Edmonton’s Italian Bakery celebrated its grand reopening Saturday, more than three years after a fire destroyed the Chinatown landmark.
Customers packed the store to celebrate the bakery’s return with a lion dance, a ribbon-cutting ceremony, and free samples of pastries and meals.
“I just want to say ‘Edmonton this is for you. This is for you,’” owner Renato Frattin told Global News.
The family-run store business is now operating out of a new and improved space with more to offer.
“We never had pizza before. We never had fresh pasta and now we have opportunities to do that,’ Frattin said. “We never had produce, now we have that, too. So we kind of got the full package here.”
The Italian Bakery temporarily ceased operations in April 2020 after a fire ripped through much of its old building. Edmonton police confirmed arson was to blame.
This was the family’s second encounter with a fire-related incident. Back in February 2016, a blaze tore through their 118 Avenue location.
Between construction delays and family circumstances, including the deaths of Renato’s parents and brother-in-law, the Chinatown location stayed closed longer than originally anticipated.
The bakery soft-launched about a month ago. Frattin is not only thrilled to make a comeback, but excited to see patrons waiting for the bakery’s return.
“I am so happy to see all the people here. The turnout is unbelievable,” he said.
“There were at least 100 people outside before the store even opened today. We’re so happy.”
Frattin’s parents, Antonio and Aurora Frattin, first opened the Italian Bakery in 1960. Frattin is grateful to see the business pass down through the generations.
“If you work hard, and you have good quality and consistency… time passes, and the next thing you know you’re like ‘Oh, I’m here,’” he said.
Anne Stevenson, city councillor for the O-day’min ward, was in attendance Saturday morning, saluted the bakery for its courage.
“This is a great example of how, as a community, we can go through exceptionally hard and challenging times and come through even stronger than before,” she said.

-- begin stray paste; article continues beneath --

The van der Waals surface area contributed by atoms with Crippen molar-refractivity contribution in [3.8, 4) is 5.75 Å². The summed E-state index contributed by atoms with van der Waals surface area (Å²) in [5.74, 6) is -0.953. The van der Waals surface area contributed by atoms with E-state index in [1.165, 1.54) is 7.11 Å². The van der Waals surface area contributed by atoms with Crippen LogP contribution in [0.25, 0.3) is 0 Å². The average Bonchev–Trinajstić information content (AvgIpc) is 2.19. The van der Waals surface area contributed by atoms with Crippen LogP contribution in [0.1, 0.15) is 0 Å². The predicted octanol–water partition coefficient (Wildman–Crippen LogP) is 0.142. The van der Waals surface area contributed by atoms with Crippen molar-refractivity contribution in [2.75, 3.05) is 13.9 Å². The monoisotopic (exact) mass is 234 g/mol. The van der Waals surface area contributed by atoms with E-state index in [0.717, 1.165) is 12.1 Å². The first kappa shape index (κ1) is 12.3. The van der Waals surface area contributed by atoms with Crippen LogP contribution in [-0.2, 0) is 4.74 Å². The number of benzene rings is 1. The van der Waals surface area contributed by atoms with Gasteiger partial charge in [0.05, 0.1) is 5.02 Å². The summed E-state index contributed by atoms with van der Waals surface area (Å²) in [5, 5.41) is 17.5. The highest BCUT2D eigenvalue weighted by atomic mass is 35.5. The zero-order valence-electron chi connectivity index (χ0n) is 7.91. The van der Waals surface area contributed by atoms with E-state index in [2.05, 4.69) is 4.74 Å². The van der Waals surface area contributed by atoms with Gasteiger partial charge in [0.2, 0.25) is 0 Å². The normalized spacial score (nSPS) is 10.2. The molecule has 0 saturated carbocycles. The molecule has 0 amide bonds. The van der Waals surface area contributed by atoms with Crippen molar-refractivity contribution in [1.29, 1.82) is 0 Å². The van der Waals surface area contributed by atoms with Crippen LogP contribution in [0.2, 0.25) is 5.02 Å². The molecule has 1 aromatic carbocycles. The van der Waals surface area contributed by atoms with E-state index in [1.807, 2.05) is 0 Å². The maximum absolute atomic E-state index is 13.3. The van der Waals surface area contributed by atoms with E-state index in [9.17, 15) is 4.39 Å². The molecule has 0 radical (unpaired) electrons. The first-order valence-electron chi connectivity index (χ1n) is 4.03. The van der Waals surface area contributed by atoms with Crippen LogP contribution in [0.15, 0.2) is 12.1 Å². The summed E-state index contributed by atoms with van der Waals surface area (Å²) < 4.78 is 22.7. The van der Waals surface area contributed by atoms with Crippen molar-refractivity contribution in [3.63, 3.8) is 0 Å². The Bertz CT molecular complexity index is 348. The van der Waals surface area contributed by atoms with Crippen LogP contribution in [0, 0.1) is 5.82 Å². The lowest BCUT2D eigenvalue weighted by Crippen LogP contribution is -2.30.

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Several other community partners were in attendance, including Chinatown Business Improvement Area co-chair Christina Trang and Edmonton police chief Dale McFee.
Trang said the return of the bakery will make the area more lively.
“This is such a historical day in Chinatown today,” she said. “It’s something we believe in. It’s something that we think is worth building again in the community, which really helps revitalization in Chinatown.”
McFee said he believes the Italian Bakery can be an inspiration for other businesses that face hardships.
“Obviously, something as tragic as a fire that takes your livelihood away and the willingness and determination to rebuild talks really about the businesses in this community,” he said.
McFee also said with the province’s support in hiring more officers, the force is able to expand their presence and monitor suspicious activity.
He said he was in contact with the province earlier this week as talks continue on how to improve safety in Chinatown.
Frattin said he isn’t too concerned with crime at his property thanks to added security.
He’s grateful to see support from residents from across the city.
“For everyone who worked hard ahead of us — my parents, Frank, now us — I’m happy to see that now we’re growing and we’ve been able to maintain what we’ve been doing.”
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